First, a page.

Erections happen in moments of arousal. Blood vessels in the penis dilate, which allows for increased blood flow. This causes an erection. However, if nerves or blood vessels become damaged as a consequence of diabetes, this becomes a much harder task for the body to fulfil.
How do I keep my blood vessels healthy if I have diabetes?
The good news is that nerve and vessel damage isn’t an inevitable side effect of diabetes. There are some steps people living with diabetes can take to ensure it doesn’t happen, which can in turn help reduce the chances of erectile dysfunction developing.
- Blood glucose levels - the primary way to avoid lasting nerve damage is to ensure that blood glucose levels are kept within the optimal ranges. This can typically involve calculating how much sugar is consumed, and supplementing this with the necessary amount of insulin to ensure energy is properly being transported into our cells.
- Eat well - Eating healthily is likely something people with diabetes already know they must do. Doing so consistently can vastly help to reduce high blood pressure and cholesterol levels.
- Exercise - Regular exercise will help to ensure blood is properly pumping throughout the body, and can help keep the cardiovascular system in check.
- Reduce stress - Stress can raise blood pressure. You can help to reduce nerve damage by trying to avoid as much stress as possible.
- Don’t drink or smoke - Drinking and smoking can lead to several serious health conditions, and can contribute toward blood pressure and nerve damage. If you do smoke, whether you have diabetes or not, it’s advisable to quit. And it’s also recommended to keep alcohol consumption within sensible limits. Less than 14 units a week is the lower risk guideline set in the UK, but there is no ‘safe’ level of consumption.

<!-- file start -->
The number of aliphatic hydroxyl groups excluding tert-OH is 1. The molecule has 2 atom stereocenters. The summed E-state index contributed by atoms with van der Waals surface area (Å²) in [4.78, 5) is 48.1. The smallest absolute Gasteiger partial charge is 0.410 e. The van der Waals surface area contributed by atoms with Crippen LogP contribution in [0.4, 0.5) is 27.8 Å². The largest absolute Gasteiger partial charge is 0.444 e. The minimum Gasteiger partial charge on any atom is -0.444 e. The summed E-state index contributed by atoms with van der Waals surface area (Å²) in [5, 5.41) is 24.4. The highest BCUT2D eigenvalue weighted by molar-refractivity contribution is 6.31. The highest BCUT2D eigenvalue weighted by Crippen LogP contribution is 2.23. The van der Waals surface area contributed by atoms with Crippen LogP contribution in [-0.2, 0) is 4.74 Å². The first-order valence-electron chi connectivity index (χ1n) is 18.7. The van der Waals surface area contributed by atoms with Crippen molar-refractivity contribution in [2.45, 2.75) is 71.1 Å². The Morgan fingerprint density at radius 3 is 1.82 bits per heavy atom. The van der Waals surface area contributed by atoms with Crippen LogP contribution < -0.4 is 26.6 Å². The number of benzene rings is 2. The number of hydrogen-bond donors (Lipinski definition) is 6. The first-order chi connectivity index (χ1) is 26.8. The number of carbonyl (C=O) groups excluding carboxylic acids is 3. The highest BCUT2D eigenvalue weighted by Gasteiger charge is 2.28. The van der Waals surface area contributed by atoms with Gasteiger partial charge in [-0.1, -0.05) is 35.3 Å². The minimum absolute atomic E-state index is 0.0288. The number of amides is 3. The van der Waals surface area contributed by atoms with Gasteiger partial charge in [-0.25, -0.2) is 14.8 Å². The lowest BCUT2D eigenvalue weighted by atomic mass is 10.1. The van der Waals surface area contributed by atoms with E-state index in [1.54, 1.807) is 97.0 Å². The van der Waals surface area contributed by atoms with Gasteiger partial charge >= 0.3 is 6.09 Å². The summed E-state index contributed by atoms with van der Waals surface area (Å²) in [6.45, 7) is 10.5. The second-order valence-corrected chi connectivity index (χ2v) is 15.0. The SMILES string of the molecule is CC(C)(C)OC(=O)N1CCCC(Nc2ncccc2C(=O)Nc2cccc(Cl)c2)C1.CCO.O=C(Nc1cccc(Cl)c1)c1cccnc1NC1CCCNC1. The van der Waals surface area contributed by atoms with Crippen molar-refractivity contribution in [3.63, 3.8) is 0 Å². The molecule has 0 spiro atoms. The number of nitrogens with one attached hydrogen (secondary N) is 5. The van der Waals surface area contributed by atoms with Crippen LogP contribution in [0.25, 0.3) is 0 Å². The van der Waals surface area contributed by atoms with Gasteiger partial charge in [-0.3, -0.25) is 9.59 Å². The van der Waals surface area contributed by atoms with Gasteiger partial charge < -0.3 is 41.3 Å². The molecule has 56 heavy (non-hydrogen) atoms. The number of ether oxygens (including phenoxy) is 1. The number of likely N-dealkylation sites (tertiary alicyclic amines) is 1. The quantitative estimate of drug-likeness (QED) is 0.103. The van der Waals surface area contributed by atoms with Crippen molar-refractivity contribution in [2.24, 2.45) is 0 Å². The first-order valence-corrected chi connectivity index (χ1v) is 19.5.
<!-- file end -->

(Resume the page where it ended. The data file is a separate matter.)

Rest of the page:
What should I do if I have diabetes and erectile dysfunction?
If you have diabetes and have started to develop erectile dysfunction, it can be distressing. But there is action you can take.
The first piece of advice is to have an open and frank conversation with your sexual partner, and consult with your doctor if the problem persists. Nerve damage is progressive, so it’s worth speaking to your doctor before it becomes worse.
If you have erectile dysfunction and diabetes, there may also be a chance that your ED has nothing to do with diabetes at all. This will be particularly likely if you’ve consistently kept on top of your glucose levels and have sought to live a healthy life in the aftermath of your diagnosis.
Your ED could be a symptom of a separate condition, or might have something to do with performance anxiety or another underlying mental health problem. In any case, speak with your doctor who can provide you with guidance.
You can also speak to your doctor about any diabetes medication you take, and whether this could have any influence on erectile dysfunction. If it is the case, they may be able to look into alternative treatments in place of those which are causing erection problems.
A doctor may recommend medical treatments, the most commonly prescribed being PDE5is. These treatments work to dilate the blood vessels in the penis which increases blood flow. Viagra, the most well-known ED drug, is in this family of treatments.
Talking therapy may be something you wish to consider. Erectile dysfunction can be severely detrimental to a man’s emotional wellbeing, and talking it through with a professional can help.